In all, the venerable George W. Duncan served 34 years as a lightkeeper for the U.S. Lighthouse Service before retiring in 1919 at the New Castle Range Rear Light in Delaware.
The 1900s hardly took hold before the Port Penn Range Light was of no further use as an aid to navigation. Changes to the Delaware River brought about by dredging a safer and deeper shipping channel spelled doom for the lighthouse. With shipping traffic now rerouted in the river, the lights of the Port Penn Range were no longer able to show mariners center channel, and therefore were decommissioned on October 24, 1904. The federal government eventually sold the buildings and property at public auction on April 20, 1911. In his book Guiding Lights of the Delaware River & Bay, lighthouse historian Jim Gowdy states, “After the former lighthouse was sold it soon became a rental property. The condition of the dwelling went downhill over time, and later the building was destroyed by fire. Exact details about the demise of the former lighthouse are not known.”
Not only was the demise of the lighthouse a mystery, even its former location was shrouded by the passage of time. Thanks to the dedication and perseverance of Dr. Bill Duncan, the site where the former lighthouse stood has been rediscovered. Dr. Duncan located the site, which is situated in an area heavily overgrown with vegetation and phragmites reeds on Delaware Route 9 between Augustine Beach and Bayview, back in 1998. Dr. Duncan’s research and detective work not only solved a Delaware lighthouse mystery, but also uncovered the stone foundation that once supported the Port Penn Range Front Light and the broken remains of the former brick oil house.
Following his discovery of the former lighthouse site, Dr. Duncan initiated a crusade of sorts to obtain a historic marker to commemorate the site of the former lighthouse and historical importance of the vanished Port Penn Range Front Light. With the support of Delaware Representatives Joseph DiPinto and Richard Cathcart, and the help of Russ McCabe of Delaware Public Archives, Dr. Duncan’s dream became a reality after advocating for a historic marker for two years. “With the completion of this project, an important chapter in Delaware’s maritime history has been documented for all to see. Much work remains, however, to educate the public about this important but often forgotten part of our state’s past,” says Russ McCabe.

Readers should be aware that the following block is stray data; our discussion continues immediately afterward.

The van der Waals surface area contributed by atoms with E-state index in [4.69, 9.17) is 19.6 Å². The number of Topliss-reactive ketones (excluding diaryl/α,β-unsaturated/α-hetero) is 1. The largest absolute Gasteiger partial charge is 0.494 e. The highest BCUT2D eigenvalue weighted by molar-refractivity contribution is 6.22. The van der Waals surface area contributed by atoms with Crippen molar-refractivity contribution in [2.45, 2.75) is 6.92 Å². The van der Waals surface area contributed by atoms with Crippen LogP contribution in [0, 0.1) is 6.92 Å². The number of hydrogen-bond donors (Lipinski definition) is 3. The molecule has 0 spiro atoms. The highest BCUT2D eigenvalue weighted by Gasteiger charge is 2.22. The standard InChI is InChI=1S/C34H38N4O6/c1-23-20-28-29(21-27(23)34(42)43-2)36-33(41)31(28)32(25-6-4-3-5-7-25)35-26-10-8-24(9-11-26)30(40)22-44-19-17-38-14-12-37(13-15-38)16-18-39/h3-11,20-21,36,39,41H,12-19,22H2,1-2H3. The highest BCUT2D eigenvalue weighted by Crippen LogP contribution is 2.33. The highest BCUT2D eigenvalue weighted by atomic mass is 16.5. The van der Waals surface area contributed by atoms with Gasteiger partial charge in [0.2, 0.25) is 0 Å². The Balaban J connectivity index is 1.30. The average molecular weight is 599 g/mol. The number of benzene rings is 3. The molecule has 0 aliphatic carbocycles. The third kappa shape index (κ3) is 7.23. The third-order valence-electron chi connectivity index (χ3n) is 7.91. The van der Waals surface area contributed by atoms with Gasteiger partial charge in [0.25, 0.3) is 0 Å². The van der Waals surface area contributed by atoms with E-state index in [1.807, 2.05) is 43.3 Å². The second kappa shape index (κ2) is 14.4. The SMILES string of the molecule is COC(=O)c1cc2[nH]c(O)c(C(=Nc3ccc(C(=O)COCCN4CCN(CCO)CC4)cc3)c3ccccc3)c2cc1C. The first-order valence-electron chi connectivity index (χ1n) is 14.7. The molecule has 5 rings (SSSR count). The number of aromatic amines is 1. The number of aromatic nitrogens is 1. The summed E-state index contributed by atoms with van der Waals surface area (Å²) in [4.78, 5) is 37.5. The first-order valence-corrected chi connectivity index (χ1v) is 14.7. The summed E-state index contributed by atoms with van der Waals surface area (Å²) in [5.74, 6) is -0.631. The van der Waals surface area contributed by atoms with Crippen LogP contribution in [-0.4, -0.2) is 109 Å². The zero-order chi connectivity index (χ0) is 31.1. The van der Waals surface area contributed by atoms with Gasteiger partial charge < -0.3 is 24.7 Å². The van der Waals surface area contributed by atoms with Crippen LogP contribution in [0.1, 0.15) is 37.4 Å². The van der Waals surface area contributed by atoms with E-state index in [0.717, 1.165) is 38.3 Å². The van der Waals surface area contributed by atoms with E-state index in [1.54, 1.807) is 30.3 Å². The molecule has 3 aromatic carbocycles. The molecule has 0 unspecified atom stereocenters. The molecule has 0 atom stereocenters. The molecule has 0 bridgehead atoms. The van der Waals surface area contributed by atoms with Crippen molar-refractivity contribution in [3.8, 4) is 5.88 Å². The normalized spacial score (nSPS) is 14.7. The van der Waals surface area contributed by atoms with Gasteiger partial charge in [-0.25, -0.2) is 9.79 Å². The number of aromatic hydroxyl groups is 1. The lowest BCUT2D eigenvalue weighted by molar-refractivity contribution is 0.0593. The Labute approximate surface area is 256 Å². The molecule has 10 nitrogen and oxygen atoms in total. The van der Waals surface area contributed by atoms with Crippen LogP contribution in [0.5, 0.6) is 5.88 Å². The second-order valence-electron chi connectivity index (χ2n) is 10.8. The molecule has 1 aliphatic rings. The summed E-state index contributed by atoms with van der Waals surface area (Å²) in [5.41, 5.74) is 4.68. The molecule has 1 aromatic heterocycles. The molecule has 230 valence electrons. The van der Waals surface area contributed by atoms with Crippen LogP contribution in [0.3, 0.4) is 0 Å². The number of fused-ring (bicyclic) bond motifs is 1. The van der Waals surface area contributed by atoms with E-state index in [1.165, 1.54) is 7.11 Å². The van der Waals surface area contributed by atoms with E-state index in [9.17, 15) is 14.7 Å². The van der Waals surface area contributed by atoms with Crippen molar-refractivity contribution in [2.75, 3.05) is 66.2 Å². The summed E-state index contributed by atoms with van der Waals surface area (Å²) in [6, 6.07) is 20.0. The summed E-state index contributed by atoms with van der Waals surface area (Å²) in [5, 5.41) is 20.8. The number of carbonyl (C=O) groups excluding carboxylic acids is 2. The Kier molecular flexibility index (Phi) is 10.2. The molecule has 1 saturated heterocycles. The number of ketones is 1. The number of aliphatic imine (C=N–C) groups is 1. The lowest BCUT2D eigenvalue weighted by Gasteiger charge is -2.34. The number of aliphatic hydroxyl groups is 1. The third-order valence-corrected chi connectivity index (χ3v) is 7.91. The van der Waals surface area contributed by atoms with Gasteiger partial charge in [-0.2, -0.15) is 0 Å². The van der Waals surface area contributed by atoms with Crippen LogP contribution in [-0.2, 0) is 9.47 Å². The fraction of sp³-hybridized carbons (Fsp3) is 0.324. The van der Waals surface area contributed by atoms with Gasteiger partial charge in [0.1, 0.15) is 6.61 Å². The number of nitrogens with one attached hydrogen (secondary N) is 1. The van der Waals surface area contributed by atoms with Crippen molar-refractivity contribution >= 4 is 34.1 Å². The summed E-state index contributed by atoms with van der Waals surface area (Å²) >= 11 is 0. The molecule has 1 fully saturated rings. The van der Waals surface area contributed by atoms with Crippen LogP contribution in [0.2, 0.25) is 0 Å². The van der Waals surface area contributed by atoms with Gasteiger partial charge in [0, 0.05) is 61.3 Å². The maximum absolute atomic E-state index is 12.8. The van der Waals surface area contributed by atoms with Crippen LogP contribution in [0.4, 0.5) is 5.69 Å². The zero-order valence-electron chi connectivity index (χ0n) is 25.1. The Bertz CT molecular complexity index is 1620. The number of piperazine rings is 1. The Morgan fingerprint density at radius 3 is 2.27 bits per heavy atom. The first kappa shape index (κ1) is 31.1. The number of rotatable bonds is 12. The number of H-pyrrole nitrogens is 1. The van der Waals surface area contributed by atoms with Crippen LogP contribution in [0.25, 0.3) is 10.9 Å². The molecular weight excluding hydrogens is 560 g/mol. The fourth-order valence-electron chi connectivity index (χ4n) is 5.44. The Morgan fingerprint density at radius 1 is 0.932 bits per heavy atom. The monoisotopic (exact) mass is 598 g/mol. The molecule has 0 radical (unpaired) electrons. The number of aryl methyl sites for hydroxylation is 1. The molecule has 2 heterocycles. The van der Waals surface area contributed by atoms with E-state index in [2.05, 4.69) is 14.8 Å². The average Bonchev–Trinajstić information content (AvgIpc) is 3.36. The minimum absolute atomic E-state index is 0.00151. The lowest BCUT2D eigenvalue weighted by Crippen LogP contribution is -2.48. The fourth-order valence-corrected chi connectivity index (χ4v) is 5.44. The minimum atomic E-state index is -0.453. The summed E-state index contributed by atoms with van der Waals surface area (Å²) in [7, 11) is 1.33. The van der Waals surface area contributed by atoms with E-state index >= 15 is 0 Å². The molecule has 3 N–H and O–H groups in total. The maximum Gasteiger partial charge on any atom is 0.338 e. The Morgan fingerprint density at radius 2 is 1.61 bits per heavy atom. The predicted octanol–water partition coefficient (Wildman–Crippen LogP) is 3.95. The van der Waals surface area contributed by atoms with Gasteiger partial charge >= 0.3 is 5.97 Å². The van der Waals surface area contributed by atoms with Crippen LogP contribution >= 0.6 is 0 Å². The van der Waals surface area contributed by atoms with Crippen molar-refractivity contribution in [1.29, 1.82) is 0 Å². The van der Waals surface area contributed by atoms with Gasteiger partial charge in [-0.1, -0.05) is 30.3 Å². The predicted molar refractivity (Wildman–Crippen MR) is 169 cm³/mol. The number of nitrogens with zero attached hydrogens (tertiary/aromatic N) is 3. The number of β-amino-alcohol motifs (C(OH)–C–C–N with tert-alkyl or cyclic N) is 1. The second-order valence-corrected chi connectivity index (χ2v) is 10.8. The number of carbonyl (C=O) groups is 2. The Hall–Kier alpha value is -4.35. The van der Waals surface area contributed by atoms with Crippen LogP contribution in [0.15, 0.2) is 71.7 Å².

In many ways, the story of the Port Penn Range Front Light didn’t end with its demise back in the 1930s. In fact, the connections derived from the heritage of this historic light continue to bloom. Dr. Bill Duncan’s search for the Port Penn Lighthouse was followed by having the opportunity to purchase the Liston Range Front Light in 1998 — the light that replaced the Port Penn Range Front Light. This once-in-a-lifetime opportunity was made extra special since his grandfather’s next assignment for the U.S. Lighthouse Service following his tenure at Port Penn Range Front Light was to tend the temporary light at Liston Range Front Light from 1904 to 1906. After the purchase, Dr. Duncan had the good fortune of meeting a new friend by the name of Harry Spencer, Jr., who had grown up as a teenager in the lighthouse. Harry’s father, Harry, Sr., served as the lightkeeper of Liston Range Front Light from 1927 to 1943 and was one of the most decorated lighthouse keepers in the history of the Fourth Lighthouse District.
Today, Dr. Bill Duncan and Harry Spencer keep the memories of Delaware’s lighthouse heritage burning bright by teaching others about a way of life we won’t see again. “It is very commendable that a historic marker has been obtained for the site of the former Port Penn Range Front Light. I’m very pleased that Bill Duncan’s efforts were successful in helping to recognize the importance of Delaware lighthouse history,” says Spencer. Though obtaining a historic marker for Port Penn Range Front Light was one of Dr. Duncan’s lasting contributions to our lighthouse heritage, it may be his humble sense of duty that will serve as a greater teacher for tomorrow’s lighthouse preservationists. “It was just something I thought should be done,” says Dr. Duncan. You almost get the feeling that somewhere lightkeeper George Washington Duncan is smiling down on his grandson for continuing the family tradition of keeping a good “light.”
This story appeared in the
October 2003 edition of Lighthouse Digest Magazine. The print edition contains more stories than our internet edition, and each story generally contains more photographs - often many more - in the print edition. For subscription information about the print edition, click here.